Having these illnesses has been hard. It’s emotionally hard. Being diagnosed the first time around was really difficult. I don’t like the unknown – it scares me and I’m sure it scares a lot of people.”
LIVING WITH PNH
In 2003, Lisa was living in Canada when she began to develop large bruises on her legs that would not go away. Concerned, she visited her doctor who performed several rounds of blood work, none of which gave them an answer. Several days
after her final round of blood work, she received a call from her doctor saying she needed to have an emergency bone marrow biopsy. Her first thought was that she had leukemia – she was scared. But she didn’t have leukemia. She was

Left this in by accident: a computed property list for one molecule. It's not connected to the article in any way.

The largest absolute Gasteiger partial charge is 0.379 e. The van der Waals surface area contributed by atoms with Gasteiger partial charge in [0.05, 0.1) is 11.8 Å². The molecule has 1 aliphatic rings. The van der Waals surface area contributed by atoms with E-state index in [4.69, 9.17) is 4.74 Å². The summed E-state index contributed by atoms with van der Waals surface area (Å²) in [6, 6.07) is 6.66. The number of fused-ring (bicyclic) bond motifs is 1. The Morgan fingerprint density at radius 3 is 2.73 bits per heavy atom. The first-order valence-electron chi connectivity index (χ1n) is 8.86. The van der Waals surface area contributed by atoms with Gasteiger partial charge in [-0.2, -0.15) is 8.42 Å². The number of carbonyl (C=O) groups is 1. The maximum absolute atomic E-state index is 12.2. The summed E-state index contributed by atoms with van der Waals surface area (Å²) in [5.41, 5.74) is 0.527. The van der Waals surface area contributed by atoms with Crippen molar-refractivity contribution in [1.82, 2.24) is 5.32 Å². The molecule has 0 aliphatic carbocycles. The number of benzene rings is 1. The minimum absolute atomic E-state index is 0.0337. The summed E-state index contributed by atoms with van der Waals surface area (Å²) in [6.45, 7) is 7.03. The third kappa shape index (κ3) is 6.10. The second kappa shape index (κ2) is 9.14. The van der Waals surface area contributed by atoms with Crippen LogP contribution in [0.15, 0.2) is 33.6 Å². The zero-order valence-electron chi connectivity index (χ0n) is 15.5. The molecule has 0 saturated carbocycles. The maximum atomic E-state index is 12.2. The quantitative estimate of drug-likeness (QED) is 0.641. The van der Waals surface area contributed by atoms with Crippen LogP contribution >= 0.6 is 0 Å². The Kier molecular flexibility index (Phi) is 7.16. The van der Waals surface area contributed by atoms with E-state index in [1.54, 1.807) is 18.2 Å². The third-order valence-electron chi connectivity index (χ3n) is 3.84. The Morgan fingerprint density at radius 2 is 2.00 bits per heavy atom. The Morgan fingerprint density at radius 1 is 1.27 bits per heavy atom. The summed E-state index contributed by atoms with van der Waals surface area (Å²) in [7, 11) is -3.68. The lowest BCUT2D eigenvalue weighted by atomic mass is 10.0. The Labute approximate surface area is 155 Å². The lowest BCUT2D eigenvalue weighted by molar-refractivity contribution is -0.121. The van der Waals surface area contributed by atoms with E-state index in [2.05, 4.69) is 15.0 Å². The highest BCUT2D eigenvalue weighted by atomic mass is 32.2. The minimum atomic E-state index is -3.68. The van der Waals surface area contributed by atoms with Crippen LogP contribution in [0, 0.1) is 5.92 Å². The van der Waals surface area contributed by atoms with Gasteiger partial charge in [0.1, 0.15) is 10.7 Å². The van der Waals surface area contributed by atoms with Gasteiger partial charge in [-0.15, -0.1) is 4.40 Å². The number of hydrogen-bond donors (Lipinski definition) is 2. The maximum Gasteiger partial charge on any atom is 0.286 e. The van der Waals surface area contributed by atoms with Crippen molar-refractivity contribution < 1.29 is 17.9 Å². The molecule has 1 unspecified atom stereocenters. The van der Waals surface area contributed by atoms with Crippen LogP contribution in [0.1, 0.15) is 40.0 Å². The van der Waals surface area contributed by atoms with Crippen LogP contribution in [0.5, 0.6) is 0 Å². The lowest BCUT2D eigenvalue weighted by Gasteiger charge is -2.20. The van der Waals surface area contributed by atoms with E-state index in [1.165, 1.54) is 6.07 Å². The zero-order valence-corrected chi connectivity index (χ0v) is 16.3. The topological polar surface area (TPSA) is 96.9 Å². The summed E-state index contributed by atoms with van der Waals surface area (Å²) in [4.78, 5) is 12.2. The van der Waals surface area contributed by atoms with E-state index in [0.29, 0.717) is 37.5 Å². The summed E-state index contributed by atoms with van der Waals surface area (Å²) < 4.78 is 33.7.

diagnosed with severe aplastic anemia and a small clone of paroxysmal nocturnal hemoglobinuria (PNH). She began treatment for severe aplastic anemia and, with her health improved, she eventually began Dragon Boat (crew) racing. However,
in 2007 her PNH began to progress and she grew increasingly symptomatic. Once approved, she began treatment and eventually was able to return to racing. Today, she continues to receive treatment and is training for her next big race.